a Any cancer; b Prostate cancer in men; c Lung cancer; d Colorectal cancer. Only the models with evidence of non-linearity (P < 0.05) are shown. The black solid lines represent hazard ratios and the corresponding 95% confidence intervals (shaded areas) estimated using restricted cubic spline Cox regression models with knots at the 25th, 50th, and 75th percentiles. The dashed lines represent the estimates obtained from models assuming linear relationships. The mean of each BA measure was used as the reference value. P values for non-linearity were from likelihood ratio tests comparing the spline models with linear models. All models were adjusted for age (time scale), birth year, sex, baseline assessment center, ethnic background, body mass index, smoking status, physical activity level, alcohol consumption, education level, deprivation index quintiles, and the cancer-specific covariates as detailed in the footnote of Table 3 and in Supplementary Table 3. HD homeostatic dysregulation, KDM Klemera-Doubal method, SD standard deviation.

As the individual biomarkers included in the BA measures had different effects on cancer risks (Supplementary Fig. 5), we performed sensitivity analysis using alternative BA algorithms incorporating other sets of biomarkers. Results were essentially unchanged when using the original KDM and PhenoAge algorithms (Supplementary Table 6), as well as the modified algorithms of KDM, PhenoAge, and HD (excluding HbA1c and serum glucose) as exposure variables (Supplementary Table 7), although these alternative algorithms were no longer statistically significantly associated with prostate cancer in the fully-adjusted models. The associations were also largely similar when performing the complete-case analysis rather than using indicator variables for missing values of covariates (Supplementary Table 8), and when excluding diagnoses occurring in the first 2 years of follow-up (Supplementary Table 9).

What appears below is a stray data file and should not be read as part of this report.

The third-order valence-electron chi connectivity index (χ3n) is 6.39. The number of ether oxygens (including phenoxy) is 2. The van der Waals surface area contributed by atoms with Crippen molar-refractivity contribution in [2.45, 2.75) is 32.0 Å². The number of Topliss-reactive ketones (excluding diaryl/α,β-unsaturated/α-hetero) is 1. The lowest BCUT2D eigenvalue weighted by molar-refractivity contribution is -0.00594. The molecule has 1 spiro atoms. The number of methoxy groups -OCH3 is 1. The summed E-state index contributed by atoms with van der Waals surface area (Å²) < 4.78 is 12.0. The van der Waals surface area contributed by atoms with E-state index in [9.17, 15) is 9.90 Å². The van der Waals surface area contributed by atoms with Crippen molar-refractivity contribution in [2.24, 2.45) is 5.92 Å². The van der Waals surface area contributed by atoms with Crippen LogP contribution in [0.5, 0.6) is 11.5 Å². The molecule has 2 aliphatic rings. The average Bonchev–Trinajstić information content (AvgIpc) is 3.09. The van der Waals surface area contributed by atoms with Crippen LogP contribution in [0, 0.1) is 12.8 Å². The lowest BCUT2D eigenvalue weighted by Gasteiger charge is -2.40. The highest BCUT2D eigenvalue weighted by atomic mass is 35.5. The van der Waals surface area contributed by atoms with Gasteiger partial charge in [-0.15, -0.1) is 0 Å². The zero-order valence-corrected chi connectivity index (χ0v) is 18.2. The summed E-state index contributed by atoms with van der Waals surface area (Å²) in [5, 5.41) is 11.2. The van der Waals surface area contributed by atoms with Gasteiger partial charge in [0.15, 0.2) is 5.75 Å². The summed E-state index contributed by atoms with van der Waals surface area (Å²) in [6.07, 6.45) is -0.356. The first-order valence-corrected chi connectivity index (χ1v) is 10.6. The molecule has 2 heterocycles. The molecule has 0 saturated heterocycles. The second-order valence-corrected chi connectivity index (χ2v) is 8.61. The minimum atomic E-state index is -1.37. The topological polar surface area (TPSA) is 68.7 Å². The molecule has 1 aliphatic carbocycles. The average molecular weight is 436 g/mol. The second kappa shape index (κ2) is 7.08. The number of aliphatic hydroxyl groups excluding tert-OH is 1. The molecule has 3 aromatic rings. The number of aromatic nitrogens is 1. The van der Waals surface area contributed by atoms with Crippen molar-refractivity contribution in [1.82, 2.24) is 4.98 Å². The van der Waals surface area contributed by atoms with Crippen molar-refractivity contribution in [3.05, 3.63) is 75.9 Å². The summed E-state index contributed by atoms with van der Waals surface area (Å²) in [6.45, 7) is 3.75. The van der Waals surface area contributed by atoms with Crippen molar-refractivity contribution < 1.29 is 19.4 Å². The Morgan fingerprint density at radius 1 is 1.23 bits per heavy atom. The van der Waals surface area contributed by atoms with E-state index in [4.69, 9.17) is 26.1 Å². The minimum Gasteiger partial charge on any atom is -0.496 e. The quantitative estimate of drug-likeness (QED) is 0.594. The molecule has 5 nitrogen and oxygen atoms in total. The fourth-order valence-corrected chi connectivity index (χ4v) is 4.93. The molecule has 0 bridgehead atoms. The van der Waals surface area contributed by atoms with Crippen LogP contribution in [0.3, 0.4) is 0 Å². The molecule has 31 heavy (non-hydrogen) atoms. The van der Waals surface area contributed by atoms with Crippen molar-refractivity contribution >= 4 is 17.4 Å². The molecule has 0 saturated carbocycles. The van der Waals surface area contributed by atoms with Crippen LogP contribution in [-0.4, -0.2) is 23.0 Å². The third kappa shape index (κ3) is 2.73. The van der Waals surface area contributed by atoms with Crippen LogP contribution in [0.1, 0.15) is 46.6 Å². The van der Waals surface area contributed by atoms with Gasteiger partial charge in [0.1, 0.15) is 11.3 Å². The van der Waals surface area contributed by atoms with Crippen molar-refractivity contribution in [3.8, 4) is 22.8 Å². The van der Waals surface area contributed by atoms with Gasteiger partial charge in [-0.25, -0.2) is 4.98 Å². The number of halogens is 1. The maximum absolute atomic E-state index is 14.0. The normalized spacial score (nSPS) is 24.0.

In this large cohort of UK Biobank participants, we quantified BA based on clinical biomarkers (e.g., blood chemistries, blood pressure, lung function) and showed that they were associated with increased risks of any cancer, lung cancer, and colorectal cancer, independent of CA, sex, sociodemographic and lifestyle factors, and other cancer-specific risk factors. These associations were largely consistent over the follow-up period and across subgroups split by age and sex. We also found a positive association between the age-adjusted PhenoAge and breast cancer. Furthermore, a protective effect of an advanced BA on prostate cancer was seen in the main analysis, although this seemed to be primarily driven by HbA1c and serum glucose included in the BA algorithms.